Today was a busy day as we visited 5 different programs! It is wonderful to see so many people trying to affect change for those in need. We started off at the “Fencing” Sport Club. Here, they are very passionate about fencing and have a woman who is ranked 29th in the world in wheelchair fencing. Unfortunately, there is a lack of accessibility in Azerbaijan and they have to carry her, in her wheelchair, up a flight of stairs into the club whenever she wants to train. She doesn’t let this stop her and continues to train really hard with the intention of someday going to the paralympics. Nubar Melikova is a psychologist who helps to run the adaptive fencing program. She will represent Azerbaijan in fencing when they host the European games in June. We wish her the best of luck!
The second visit was to a federally funded facility that provides social and professional rehabilitation for people living with disabilities between the ages of 16 and 35. This is a 6 month program that focuses on job skills such as painting, wood working, weaving, or computer skills. In addition there is also a large focus on paralympic sports such as rowing and bocce. After the 6 month program people leave with a certificate that will hopefully help them secure work. Most of the people coming to this program had never left their house before they started, due to shame stemming from the stigma of their disability. I experienced my most exciting moment today as I got to help a 28 year old man with spastic CP walk the length of the gym and back. We then stood for a large group picture, which wasn’t taken with my camera, so we will have to post it later! He had walked minimally before but never in this fashion, and just the fact that he was willing to try really impressed me. He joined the facility about 6 months ago and that was the first time he had ever left his house during his 28 years. He was thrilled to try the walking and I believe he left more confident, hoping to try it again soon! This is a wonderful program that provides people the opportunity to gain useful skills and become contributing members of society. Their artwork and athletic skills are really impressive!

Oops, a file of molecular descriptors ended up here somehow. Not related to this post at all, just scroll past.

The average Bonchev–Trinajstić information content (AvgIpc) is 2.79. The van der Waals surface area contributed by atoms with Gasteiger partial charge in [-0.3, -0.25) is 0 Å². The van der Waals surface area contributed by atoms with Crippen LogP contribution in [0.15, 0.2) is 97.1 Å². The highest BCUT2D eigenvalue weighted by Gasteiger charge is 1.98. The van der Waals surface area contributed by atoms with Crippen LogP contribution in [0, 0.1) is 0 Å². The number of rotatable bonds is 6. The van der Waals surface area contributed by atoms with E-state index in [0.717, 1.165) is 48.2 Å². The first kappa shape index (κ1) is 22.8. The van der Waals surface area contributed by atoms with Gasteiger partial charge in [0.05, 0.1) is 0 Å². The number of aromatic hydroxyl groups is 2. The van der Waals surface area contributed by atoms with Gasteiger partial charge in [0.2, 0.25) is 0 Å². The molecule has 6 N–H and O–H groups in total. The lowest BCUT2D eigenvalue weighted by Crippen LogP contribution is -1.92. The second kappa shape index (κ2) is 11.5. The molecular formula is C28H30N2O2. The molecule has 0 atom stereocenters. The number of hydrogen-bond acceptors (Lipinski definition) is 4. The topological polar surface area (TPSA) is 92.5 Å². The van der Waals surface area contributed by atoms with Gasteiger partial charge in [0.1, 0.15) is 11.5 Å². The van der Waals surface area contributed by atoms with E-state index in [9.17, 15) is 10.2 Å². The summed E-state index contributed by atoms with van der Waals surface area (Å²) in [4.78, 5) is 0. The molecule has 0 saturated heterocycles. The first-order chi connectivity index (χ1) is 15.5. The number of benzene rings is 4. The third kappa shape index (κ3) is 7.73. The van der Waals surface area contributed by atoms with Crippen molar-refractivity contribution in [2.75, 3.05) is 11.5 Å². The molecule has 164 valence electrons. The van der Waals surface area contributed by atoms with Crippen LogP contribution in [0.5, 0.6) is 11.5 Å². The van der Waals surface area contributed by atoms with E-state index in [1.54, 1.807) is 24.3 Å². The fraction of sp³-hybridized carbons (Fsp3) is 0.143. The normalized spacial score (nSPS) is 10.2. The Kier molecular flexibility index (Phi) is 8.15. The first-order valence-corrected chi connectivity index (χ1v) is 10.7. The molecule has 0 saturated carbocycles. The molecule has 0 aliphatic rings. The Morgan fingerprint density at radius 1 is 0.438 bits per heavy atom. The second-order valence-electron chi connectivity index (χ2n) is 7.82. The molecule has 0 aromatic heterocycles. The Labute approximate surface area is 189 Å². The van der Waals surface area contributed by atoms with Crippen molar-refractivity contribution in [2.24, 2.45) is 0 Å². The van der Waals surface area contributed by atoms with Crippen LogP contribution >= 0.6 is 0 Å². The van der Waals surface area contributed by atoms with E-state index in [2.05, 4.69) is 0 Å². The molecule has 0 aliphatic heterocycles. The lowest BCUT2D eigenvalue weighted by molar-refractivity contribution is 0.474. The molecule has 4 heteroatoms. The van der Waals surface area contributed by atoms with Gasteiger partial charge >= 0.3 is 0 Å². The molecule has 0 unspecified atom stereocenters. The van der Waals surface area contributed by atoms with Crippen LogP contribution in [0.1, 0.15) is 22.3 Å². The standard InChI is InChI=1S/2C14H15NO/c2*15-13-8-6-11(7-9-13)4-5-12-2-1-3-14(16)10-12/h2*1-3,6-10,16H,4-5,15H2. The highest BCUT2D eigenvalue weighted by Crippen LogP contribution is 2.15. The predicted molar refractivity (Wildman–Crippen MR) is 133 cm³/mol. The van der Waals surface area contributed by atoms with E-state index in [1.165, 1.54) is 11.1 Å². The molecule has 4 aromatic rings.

The next stops were to the Duygu Social Rehabilitation Public Union and the Together and Healthy Public Union for Children with Autism. The social rehabilitation union focuses on computer skills, artwork, and social outings, such as the theater, for children living with any disability. They have also helped to find food and appliances for those families in need. It is the first organization that I have seen so far that looks for money from philanthropic individuals, they reach out to people on facebook! We got to meet the wonderful staff of the program who have been doing this positive work since 1990. They fed us so well we won’t have to eat for a week!
The Together and Healthy Public Union for Children with Autism is one of only 3 or 4 therapy programs for children living with autism in the country. There are not many doctors in the country that know how to diagnose autism and even if there is the diagnosis, there is a lack of help from the government because it is not defined as a disability by their standards. They are connected with Autism Speaks because the founders lived in the U.S. for a couple of years. They are using this resource to spread the word about autism and they also offer therapy sessions using applied behavioral analysis or ABA. The son of the founder is one of the only students in the country to be main steamed and have 1:1 help throughout they day, which is paid for out of pocket. Together and Healthy is setting the standard for those who have autism in Azerbaijan.
We finished the day up at the Ganclik Horse Farm where a hippotherapy program will soon be started. This is a very prestigious horse farm and they have sold horses to the royal family in England. Nazakat Zeynaili works at the 2 previously mentioned facilities and plans to take some of her students from there and start the hippotherapy program. The owners of the facility have given her the go ahead so it should be up and galloping soon!
Again, I am sorry I don’t have better pictures! The horses were amazingly well trained and I am sure my colleagues will pick up the slack for me on the picture front!